Spacewalking repair halts station leak—for now (Update 2)

May 11, 2013 by Associated Press
In this image made from video provided by NASA, astronaut Christopher Cassidy, foreground, holds a power wrench as he stows away a suspect coolant pump on the International Space Station on Saturday, May 11, 2013. Thomas Marshburn is at left. The two astronauts made the spacewalk to replace the pump after flakes of frozen ammonia coolant were spotted outside the station on Thursday. (AP Photo/NASA)

Astronauts made a rare, hastily planned spacewalk to fix a serious ammonia leak at the International Space Station, and the U.S. space agency said it appeared the repair was a success.

But the following weeks will be the test. Authorities have said the space station's six-member crew was not in danger from the leak.

"I will tell you that we're happy. We're very happy," Joel Montalbano, NASA's deputy space station program manager, said Saturday. "We didn't see any obvious signs of a leak, but it's going to take some time ... for us to look at the system, evaluate the system and make sure we did, indeed, stop the leak."

Montalbano expects it will take "a good four weeks, five weeks, maybe even a few weeks longer."

"Obviously, the longer you go, the more confidence you get," he told reporters.

The space agency never before staged such a fast, impromptu spacewalk for a station crew. Even during the shuttle program, unplanned spacewalks were uncommon.

Christopher Cassidy and Thomas Marshburn installed a new pump after removing the old one suspected of spewing flakes of frozen ammonia coolant two days earlier. They uncovered "no smoking guns" responsible for the leak and kept a sharp lookout for any icy flecks that might appear from the massive frame that holds the solar panels on the left side.

In this image made from video provided by NASA, astronauts Chris Cassidy, foreground, and Tom Marshburn prepare for a possible spacewalk from the International Space Station on Friday, May 10, 2013. NASA will decide later Friday if the two astronauts will step outside the station to work on a leaking coolant line. The line chills power systems but power was rerouted and is operating normally. The six-member crew is not in danger. (AP Photo/NASA)

NASA officials remain mystified as to why the leak erupted. Managers wanted to deal with the leak while it was fresh and before Marshburn returns to Earth on Monday.

The ammonia pump was the chief suspect going into Saturday's spacewalk. Engineers determined there was nothing to lose by installing a new pump, despite the lack of visible damage to the old one. The entire team—weary and stressed by the frantic pace of the past two days—gained more and more confidence as the 5 1/2-hour spacewalk drew to a close with no flecks of ammonia popping up.

In this Monday July 27, 2009 image provided by NASA, astronauts Tom Marshburn, left, and Christopher Cassidy participate in a spacewalk for maintenance tasks. On Friday, May 10, 2013, the two astronauts are preparing for a possible impromptu spacewalk to work on a leaking ammonia coolant line. The line chills power systems but power was rerouted and is operating normally. The six-member crew is not in danger. NASA will decide Friday evening if the spacewalk is needed on Saturday. (AP Photo/NASA)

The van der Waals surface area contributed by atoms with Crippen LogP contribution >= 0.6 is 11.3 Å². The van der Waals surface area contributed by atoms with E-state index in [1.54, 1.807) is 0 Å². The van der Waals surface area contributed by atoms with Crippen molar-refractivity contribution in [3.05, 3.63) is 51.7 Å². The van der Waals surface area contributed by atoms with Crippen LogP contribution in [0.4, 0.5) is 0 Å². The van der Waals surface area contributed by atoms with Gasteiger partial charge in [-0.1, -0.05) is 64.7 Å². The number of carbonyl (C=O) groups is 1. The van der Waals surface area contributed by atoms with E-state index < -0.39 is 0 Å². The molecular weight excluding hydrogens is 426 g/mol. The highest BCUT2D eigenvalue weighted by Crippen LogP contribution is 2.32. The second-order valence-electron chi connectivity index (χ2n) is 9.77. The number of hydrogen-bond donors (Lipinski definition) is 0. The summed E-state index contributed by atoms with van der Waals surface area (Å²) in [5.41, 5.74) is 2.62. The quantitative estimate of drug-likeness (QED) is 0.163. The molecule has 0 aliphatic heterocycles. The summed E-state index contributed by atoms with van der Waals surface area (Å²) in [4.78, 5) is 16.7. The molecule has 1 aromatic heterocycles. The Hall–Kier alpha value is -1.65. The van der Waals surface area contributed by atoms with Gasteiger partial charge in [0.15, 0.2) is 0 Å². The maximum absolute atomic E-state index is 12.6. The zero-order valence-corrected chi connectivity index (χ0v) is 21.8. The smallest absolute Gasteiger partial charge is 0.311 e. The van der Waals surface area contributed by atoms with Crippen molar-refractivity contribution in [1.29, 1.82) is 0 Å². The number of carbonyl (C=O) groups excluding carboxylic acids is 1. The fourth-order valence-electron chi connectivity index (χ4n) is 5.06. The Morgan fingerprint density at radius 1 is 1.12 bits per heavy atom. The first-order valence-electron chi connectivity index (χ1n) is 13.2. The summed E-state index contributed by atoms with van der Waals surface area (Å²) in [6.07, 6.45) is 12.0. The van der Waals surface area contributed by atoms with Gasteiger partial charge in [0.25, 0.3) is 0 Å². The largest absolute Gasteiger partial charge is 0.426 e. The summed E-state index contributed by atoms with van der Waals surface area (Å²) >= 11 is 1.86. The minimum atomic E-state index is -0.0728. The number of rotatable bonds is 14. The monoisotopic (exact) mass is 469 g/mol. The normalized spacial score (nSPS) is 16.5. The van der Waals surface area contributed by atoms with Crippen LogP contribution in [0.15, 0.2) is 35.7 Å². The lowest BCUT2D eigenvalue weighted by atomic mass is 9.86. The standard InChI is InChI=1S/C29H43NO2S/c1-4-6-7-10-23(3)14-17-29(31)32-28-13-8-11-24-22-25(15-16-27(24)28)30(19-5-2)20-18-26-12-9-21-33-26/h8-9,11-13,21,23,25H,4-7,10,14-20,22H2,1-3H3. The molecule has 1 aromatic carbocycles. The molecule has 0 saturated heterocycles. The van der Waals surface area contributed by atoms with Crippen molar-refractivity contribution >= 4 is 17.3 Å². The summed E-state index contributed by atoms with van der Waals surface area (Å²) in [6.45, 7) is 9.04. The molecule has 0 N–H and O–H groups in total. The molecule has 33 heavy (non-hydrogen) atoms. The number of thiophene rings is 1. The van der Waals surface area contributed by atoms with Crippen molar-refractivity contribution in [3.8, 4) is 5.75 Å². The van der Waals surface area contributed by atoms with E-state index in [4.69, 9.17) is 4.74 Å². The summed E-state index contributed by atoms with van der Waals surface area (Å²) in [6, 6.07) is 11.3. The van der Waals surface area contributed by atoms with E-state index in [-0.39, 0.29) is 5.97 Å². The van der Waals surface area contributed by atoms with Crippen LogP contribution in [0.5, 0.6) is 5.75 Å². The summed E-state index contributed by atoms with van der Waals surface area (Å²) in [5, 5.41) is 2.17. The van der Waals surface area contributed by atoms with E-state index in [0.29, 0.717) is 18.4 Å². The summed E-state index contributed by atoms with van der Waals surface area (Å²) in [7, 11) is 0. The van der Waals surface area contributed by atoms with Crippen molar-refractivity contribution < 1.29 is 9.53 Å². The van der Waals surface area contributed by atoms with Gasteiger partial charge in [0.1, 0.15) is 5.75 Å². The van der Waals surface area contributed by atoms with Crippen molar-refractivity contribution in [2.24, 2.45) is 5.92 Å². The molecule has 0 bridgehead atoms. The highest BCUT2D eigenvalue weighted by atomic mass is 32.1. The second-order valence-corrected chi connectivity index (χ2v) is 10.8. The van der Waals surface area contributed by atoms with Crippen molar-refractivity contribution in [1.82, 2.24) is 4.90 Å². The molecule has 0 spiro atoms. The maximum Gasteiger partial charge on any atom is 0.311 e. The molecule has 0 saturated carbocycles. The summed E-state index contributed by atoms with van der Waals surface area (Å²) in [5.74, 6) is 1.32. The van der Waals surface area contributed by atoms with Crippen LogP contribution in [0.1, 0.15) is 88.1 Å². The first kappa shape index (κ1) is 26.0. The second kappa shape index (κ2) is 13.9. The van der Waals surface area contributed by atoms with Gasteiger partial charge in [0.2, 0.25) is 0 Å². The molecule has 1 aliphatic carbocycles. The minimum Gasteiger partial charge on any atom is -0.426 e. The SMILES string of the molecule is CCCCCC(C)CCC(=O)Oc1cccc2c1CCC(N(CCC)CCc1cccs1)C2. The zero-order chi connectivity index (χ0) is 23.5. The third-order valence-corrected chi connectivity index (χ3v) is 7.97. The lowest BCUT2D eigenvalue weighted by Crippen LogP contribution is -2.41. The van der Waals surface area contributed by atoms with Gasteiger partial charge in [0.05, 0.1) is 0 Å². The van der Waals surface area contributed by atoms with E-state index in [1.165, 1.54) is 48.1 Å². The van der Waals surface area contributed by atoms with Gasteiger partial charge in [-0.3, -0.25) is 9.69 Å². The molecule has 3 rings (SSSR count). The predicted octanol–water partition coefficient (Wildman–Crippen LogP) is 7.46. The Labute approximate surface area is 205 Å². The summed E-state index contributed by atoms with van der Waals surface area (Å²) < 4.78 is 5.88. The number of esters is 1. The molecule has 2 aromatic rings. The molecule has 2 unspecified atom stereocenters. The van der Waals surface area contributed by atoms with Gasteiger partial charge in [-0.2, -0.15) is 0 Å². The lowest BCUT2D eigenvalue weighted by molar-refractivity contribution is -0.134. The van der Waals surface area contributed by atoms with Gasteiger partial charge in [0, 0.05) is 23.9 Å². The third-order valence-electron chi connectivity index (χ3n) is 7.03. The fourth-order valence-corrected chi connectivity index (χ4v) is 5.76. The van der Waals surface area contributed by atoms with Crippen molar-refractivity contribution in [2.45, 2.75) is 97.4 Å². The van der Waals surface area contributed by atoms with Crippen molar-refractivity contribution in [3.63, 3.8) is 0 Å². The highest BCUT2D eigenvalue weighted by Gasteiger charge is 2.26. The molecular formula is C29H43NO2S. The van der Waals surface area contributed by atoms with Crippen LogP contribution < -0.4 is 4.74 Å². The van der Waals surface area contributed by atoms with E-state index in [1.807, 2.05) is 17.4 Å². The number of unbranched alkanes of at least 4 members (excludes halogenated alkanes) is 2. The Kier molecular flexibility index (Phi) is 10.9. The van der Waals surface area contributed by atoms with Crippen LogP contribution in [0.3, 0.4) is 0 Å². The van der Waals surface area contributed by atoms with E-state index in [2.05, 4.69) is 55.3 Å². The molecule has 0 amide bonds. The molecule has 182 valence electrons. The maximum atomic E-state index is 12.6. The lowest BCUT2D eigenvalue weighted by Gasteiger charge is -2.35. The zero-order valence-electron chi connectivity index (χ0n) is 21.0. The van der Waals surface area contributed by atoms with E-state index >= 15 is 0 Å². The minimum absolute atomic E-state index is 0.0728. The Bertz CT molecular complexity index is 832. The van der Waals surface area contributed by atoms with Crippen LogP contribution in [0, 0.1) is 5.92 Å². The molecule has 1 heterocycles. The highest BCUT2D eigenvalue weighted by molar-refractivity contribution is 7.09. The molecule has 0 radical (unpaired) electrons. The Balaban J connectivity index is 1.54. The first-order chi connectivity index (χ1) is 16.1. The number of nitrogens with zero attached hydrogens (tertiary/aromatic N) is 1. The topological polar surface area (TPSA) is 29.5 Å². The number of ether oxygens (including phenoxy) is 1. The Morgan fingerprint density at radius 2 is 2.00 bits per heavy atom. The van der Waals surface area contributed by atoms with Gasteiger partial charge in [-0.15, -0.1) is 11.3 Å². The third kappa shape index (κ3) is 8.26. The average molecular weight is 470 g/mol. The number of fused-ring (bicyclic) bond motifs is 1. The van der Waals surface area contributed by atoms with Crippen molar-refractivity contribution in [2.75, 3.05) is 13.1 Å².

"Gloved fingers crossed," space station commander Chris Hadfield of Canada said in a tweet from inside. "No leaks!" he wrote a half-hour later.

The astronauts had trained for just such an emergency scenario before they rocketed into orbit.

This area on the space station is prone to leaks.

This May 23, 2011 file photo released by NASA shows the International Space Station at an altitude of approximately 220 miles above the Earth, taken by Expedition 27 crew member Paolo Nespoli from the Soyuz TMA-20 following its undocking. NASA on Thursday, May 9, 2013 said the International Space Station has a radiator leak in its power system. The outpost's commander calls the situation serious, but not life-threatening. (AP Photo/NASA, Paolo Nespoli, File)

The ammonia coursing through the plumbing is used to cool the space station's electronic equipment. There are eight of these power channels, and all seven others are operating normally.

Life for the space station residents has been pretty much unaffected since Thursday's ammonia shower. The loss of an additional power channel, however, could threaten science experiments and backup equipment.

Ammonia already had been seeping ever so slightly, but the flow increased dramatically Thursday.

Montalbano did not know, as of Saturday evening, how much ammonia was lost. Another spacewalk will be needed to replenish the supply.

In this image provided by NASA astronaut Nicole Stott, Expedition 20 flight engineer, participates in the STS-128 mission's first session of extravehicular activity on the International Space Station Sept. 1, 2009. Two deployed radiators are visible behind Stott. The International Space Station has a radiator leak in its power system. The outpost's commander calls the situation serious, but not life-threatening. The six-member crew on Thursday May 9, 2013 noticed white flakes of ammonia leaking out of the station. (AP Photo/NASA)

Marshburn has been on the space station since December and is set to return to Earth late Monday, along with Hadfield and Russian Roman Romanenko. Cassidy is a new arrival, on board for just 1½ months.

By coincidence, the two Americans performed a spacewalk at this troublesome spot before, during a shuttle visit in 2009.

"This type of event is what the years of training were for," Hadfield said in a tweet Friday. "A happy, busy crew, working hard, loving life in space."

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